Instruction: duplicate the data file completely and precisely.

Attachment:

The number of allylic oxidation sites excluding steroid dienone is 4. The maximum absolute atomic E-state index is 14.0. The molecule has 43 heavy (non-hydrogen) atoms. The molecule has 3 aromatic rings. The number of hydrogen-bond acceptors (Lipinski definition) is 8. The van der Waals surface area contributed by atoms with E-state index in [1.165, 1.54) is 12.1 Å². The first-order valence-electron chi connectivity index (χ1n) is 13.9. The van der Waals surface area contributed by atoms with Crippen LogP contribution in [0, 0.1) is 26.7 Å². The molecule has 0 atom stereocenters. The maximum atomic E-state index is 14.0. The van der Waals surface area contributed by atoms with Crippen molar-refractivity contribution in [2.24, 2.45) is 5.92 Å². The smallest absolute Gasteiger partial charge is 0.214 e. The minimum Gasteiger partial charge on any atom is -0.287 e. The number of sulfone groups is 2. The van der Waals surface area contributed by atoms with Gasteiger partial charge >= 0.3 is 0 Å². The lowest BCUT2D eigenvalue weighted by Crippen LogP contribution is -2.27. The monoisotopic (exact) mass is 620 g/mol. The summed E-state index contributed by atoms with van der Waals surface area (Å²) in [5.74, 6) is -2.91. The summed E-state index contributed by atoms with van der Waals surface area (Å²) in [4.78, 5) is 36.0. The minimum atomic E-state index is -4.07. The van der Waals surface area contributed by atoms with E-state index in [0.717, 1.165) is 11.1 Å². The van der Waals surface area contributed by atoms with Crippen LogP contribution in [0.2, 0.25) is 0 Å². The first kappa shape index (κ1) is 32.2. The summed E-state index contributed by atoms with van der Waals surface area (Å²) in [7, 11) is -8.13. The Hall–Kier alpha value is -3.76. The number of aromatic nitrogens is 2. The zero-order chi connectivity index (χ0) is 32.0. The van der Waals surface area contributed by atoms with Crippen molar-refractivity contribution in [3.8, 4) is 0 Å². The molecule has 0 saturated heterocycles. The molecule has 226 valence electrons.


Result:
The number of allylic oxidation sites excluding steroid dienone is 4. The maximum absolute atomic E-state index is 14.0. The molecule has 43 heavy (non-hydrogen) atoms. The molecule has 3 aromatic rings. The number of hydrogen-bond acceptors (Lipinski definition) is 8. The van der Waals surface area contributed by atoms with E-state index in [1.165, 1.54) is 12.1 Å². The first-order valence-electron chi connectivity index (χ1n) is 13.9. The van der Waals surface area contributed by atoms with Crippen LogP contribution in [0, 0.1) is 26.7 Å². The molecule has 0 atom stereocenters. The maximum atomic E-state index is 14.0. The van der Waals surface area contributed by atoms with Crippen molar-refractivity contribution in [2.24, 2.45) is 5.92 Å². The smallest absolute Gasteiger partial charge is 0.214 e. The minimum Gasteiger partial charge on any atom is -0.287 e. The number of sulfone groups is 2. The van der Waals surface area contributed by atoms with Gasteiger partial charge >= 0.3 is 0 Å². The lowest BCUT2D eigenvalue weighted by Crippen LogP contribution is -2.27. The monoisotopic (exact) mass is 620 g/mol. The summed E-state index contributed by atoms with van der Waals surface area (Å²) in [5.74, 6) is -2.91. The summed E-state index contributed by atoms with van der Waals surface area (Å²) in [4.78, 5) is 36.0. The minimum atomic E-state index is -4.07. The van der Waals surface area contributed by atoms with E-state index in [0.717, 1.165) is 11.1 Å². The van der Waals surface area contributed by atoms with Crippen LogP contribution in [0.2, 0.25) is 0 Å². The first kappa shape index (κ1) is 32.2. The summed E-state index contributed by atoms with van der Waals surface area (Å²) in [7, 11) is -8.13. The Hall–Kier alpha value is -3.76. The number of aromatic nitrogens is 2. The zero-order chi connectivity index (χ0) is 32.0. The van der Waals surface area contributed by atoms with Crippen molar-refractivity contribution in [3.8, 4) is 0 Å². The molecule has 0 saturated heterocycles. The molecule has 226 valence electrons.